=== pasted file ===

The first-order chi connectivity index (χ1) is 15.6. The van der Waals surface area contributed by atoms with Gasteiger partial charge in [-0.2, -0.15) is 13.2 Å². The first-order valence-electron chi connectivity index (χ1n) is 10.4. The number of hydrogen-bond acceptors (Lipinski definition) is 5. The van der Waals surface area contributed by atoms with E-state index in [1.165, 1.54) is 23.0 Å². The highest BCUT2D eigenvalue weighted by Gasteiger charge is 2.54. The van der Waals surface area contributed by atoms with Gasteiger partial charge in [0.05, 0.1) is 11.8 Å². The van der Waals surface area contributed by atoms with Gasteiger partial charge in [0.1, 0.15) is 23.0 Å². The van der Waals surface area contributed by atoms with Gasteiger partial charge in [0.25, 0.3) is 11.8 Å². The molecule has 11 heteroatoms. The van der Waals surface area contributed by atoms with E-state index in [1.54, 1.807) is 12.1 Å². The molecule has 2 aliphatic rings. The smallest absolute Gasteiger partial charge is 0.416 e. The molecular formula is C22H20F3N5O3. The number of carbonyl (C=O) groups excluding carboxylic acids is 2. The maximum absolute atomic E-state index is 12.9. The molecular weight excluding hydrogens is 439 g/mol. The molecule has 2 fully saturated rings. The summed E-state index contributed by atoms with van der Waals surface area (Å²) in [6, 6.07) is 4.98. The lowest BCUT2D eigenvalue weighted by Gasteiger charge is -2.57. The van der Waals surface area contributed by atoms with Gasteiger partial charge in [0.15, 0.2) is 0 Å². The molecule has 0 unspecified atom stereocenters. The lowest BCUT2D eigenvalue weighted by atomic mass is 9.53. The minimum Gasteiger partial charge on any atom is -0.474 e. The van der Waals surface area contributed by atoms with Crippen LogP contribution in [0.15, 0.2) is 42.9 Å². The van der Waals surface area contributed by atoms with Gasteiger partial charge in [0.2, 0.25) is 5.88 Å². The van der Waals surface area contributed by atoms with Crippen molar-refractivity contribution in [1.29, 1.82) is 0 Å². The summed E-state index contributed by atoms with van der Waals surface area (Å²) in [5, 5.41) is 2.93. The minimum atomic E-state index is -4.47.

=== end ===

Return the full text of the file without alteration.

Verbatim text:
The first-order chi connectivity index (χ1) is 15.6. The van der Waals surface area contributed by atoms with Gasteiger partial charge in [-0.2, -0.15) is 13.2 Å². The first-order valence-electron chi connectivity index (χ1n) is 10.4. The number of hydrogen-bond acceptors (Lipinski definition) is 5. The van der Waals surface area contributed by atoms with E-state index in [1.165, 1.54) is 23.0 Å². The highest BCUT2D eigenvalue weighted by Gasteiger charge is 2.54. The van der Waals surface area contributed by atoms with Gasteiger partial charge in [0.05, 0.1) is 11.8 Å². The van der Waals surface area contributed by atoms with Gasteiger partial charge in [0.1, 0.15) is 23.0 Å². The van der Waals surface area contributed by atoms with Gasteiger partial charge in [0.25, 0.3) is 11.8 Å². The molecule has 11 heteroatoms. The van der Waals surface area contributed by atoms with E-state index in [1.54, 1.807) is 12.1 Å². The molecule has 2 aliphatic rings. The smallest absolute Gasteiger partial charge is 0.416 e. The molecular formula is C22H20F3N5O3. The number of carbonyl (C=O) groups excluding carboxylic acids is 2. The maximum absolute atomic E-state index is 12.9. The molecular weight excluding hydrogens is 439 g/mol. The molecule has 2 fully saturated rings. The summed E-state index contributed by atoms with van der Waals surface area (Å²) in [6, 6.07) is 4.98. The lowest BCUT2D eigenvalue weighted by Gasteiger charge is -2.57. The van der Waals surface area contributed by atoms with Gasteiger partial charge in [0.15, 0.2) is 0 Å². The molecule has 0 unspecified atom stereocenters. The lowest BCUT2D eigenvalue weighted by atomic mass is 9.53. The minimum Gasteiger partial charge on any atom is -0.474 e. The van der Waals surface area contributed by atoms with Crippen LogP contribution in [0.15, 0.2) is 42.9 Å². The van der Waals surface area contributed by atoms with Gasteiger partial charge in [0.2, 0.25) is 5.88 Å². The van der Waals surface area contributed by atoms with Crippen molar-refractivity contribution in [1.29, 1.82) is 0 Å². The summed E-state index contributed by atoms with van der Waals surface area (Å²) in [5, 5.41) is 2.93. The minimum atomic E-state index is -4.47.